Behold Greeks bearing a gift

While other European countries have seen a rise in anti-EU parties, the one nation that came close to leaving has reentered the fold with a measure of success.

Greek Prime Minister Alexis Tsipras addresses lawmakers in Athens before a Feb. 22 vote on setting up a special committee which will probe the role of ten politicians in a case which involves alleged bribery by Swiss drugmaker Novartis.

The family of 28 nations known as the European Union has had a rough decade of near divorces. The latest blow was Italy’s election last Sunday. The anti-EU parties won. In other parts of Europe, similar parties have advanced. Britain wants out of the Continent-fusing project altogether.

But then there is Greece, which may serve as a model of a prodigal nation.

In 2009, the country of 11 million nearly brought down the eurozone and came close to exiting the EU after admitting it had lied about the size of its deficit (which was five times above the EU guideline). The official dishonesty, coupled with deep-seated corruption, spooked foreign lenders and defied core EU values of integrity in governance.

With the Greek economy near collapse, however, the EU and other creditors decided it was worth throwing Athens a financial lifeline – hefty loans with conditions of austerity and other reforms.

The cash-for-rescue effort seems to be working for now. Greece made a critical decision in 2015 to implement the EU-mandated reforms. It has improved government openness and transparency on budgeting, procurement, and trade – all key areas in fighting corruption.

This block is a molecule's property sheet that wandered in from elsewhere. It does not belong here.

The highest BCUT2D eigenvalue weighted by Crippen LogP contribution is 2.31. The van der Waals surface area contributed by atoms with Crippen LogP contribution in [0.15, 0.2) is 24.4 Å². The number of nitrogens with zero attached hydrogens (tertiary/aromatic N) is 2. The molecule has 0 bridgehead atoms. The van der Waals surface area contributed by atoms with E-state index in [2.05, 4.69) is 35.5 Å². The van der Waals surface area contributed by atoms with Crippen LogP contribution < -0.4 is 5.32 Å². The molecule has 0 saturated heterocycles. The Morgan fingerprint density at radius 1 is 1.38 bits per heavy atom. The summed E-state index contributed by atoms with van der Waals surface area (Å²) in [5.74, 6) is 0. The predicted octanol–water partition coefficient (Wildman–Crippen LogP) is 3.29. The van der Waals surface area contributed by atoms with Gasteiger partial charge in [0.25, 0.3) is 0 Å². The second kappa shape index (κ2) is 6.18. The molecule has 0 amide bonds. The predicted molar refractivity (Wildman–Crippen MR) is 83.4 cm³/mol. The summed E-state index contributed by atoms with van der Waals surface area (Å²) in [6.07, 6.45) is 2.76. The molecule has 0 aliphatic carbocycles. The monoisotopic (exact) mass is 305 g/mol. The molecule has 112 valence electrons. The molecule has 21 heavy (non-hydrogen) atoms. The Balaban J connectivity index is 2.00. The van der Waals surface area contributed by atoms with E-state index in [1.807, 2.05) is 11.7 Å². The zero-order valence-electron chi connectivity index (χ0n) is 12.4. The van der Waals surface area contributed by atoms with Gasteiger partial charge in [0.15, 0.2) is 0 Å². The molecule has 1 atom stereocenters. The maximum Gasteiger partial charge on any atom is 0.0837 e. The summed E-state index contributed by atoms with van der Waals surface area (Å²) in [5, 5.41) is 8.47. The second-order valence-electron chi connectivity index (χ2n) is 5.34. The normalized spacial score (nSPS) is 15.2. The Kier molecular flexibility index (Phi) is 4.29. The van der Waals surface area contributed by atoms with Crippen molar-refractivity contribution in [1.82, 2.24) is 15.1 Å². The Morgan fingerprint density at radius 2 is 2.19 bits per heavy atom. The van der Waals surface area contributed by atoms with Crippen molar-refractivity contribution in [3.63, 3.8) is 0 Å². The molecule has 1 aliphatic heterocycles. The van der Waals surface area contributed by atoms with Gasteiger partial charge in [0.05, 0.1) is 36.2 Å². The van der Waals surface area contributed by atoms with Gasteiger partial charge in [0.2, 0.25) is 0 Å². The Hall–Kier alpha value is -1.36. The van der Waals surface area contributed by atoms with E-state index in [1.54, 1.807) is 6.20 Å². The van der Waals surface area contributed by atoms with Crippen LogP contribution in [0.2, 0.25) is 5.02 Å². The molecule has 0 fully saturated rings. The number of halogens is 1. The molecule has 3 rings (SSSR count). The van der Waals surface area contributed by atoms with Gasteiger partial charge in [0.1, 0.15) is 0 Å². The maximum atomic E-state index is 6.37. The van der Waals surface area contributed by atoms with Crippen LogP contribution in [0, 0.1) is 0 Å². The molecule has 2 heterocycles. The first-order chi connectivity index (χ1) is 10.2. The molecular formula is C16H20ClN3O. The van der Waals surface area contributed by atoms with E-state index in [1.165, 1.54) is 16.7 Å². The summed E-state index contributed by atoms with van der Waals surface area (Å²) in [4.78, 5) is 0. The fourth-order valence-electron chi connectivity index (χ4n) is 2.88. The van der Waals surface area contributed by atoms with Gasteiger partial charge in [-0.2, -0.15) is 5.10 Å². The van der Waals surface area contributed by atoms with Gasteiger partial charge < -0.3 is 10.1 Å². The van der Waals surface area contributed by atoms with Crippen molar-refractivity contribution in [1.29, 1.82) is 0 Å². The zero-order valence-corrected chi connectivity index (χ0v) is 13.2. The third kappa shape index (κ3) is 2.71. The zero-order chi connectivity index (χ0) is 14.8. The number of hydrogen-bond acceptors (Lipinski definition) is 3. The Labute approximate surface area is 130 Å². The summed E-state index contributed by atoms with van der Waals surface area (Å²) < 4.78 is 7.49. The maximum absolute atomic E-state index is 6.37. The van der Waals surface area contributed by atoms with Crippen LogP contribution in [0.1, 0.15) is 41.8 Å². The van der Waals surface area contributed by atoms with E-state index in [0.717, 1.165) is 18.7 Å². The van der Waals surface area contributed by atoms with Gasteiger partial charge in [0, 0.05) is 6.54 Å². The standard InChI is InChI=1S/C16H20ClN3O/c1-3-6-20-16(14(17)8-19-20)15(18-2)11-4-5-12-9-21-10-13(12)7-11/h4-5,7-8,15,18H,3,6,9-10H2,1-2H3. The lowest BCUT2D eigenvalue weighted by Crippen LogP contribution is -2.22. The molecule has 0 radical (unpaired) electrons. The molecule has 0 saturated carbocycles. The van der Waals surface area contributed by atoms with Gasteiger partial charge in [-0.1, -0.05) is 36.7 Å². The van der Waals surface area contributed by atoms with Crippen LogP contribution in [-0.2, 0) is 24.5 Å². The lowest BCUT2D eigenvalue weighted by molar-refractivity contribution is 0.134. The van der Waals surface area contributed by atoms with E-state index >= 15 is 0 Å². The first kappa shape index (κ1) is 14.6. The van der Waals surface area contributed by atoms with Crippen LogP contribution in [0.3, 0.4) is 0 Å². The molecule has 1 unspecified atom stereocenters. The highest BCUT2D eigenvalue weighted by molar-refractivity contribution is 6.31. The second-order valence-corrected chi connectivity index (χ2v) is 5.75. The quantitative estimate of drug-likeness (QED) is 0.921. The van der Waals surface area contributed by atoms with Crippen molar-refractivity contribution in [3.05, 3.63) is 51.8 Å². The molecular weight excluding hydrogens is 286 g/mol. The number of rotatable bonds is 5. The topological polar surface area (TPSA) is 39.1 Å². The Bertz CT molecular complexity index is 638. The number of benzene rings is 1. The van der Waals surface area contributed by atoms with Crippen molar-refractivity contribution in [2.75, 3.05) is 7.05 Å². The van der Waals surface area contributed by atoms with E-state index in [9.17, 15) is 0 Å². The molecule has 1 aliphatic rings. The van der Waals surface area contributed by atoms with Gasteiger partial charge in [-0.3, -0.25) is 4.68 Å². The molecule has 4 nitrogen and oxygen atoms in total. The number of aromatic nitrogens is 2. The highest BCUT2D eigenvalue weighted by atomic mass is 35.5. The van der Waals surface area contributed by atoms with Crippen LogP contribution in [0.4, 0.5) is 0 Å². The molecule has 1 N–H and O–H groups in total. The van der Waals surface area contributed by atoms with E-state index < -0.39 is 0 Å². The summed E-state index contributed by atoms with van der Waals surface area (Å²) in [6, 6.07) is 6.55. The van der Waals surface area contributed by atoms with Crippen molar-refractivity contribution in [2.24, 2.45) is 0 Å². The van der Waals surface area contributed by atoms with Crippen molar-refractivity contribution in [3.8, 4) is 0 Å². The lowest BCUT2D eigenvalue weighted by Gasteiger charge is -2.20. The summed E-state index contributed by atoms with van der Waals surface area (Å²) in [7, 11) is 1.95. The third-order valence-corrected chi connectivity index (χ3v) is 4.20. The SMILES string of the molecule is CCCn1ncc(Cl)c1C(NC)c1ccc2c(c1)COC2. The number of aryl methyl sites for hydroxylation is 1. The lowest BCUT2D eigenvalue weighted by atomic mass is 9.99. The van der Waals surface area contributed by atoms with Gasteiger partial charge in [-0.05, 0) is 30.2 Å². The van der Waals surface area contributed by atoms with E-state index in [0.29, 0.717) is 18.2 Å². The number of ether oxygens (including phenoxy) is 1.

Here’s the clincher: In 2018, Greece’s economy is expected to grow faster than that of the EU as a whole. In addition, the government has been running a fiscal surplus instead of the big deficits of a decade ago. And unemployment has fallen from 30 percent to less than 20 percent in the past five years.

On corruption, however, the leftist government of Greek Prime Minister Alexis Tsipras still has far to go in ensuring a virtuous circle of honesty and openness. Last month, two of its ministers had to resign after accepting a housing subsidy. And the Council of Europe told Greece this month that it has fulfilled only six of 19 recommendations aimed at rooting out corruption. Some of the government’s new rules require lawmakers to disclose gifts and reveal potential conflicts of interest.

One sign of hope is that Greece is currently in a vigorous public debate about the alleged bribery of 10 top politicians by Swiss drugmaker Novartis. And polls show Greeks are more demanding of integrity in their elected leaders.

This mood in Greece reflects a global trend. “More and more citizens from a growing number of countries ... have presently come to demand that their governments deliver good governance,” writes Alina Mungiu-Pippidi of the European Research Center for Anti-Corruption and State-Building in a new book.

The EU and other official lenders are still holding Greece to account. With further reform, it might have enough financial credibility by the end of the year to return to private markets for money. Instead of a divorce from the EU, it has been making up. The key was a new embrace of integrity.

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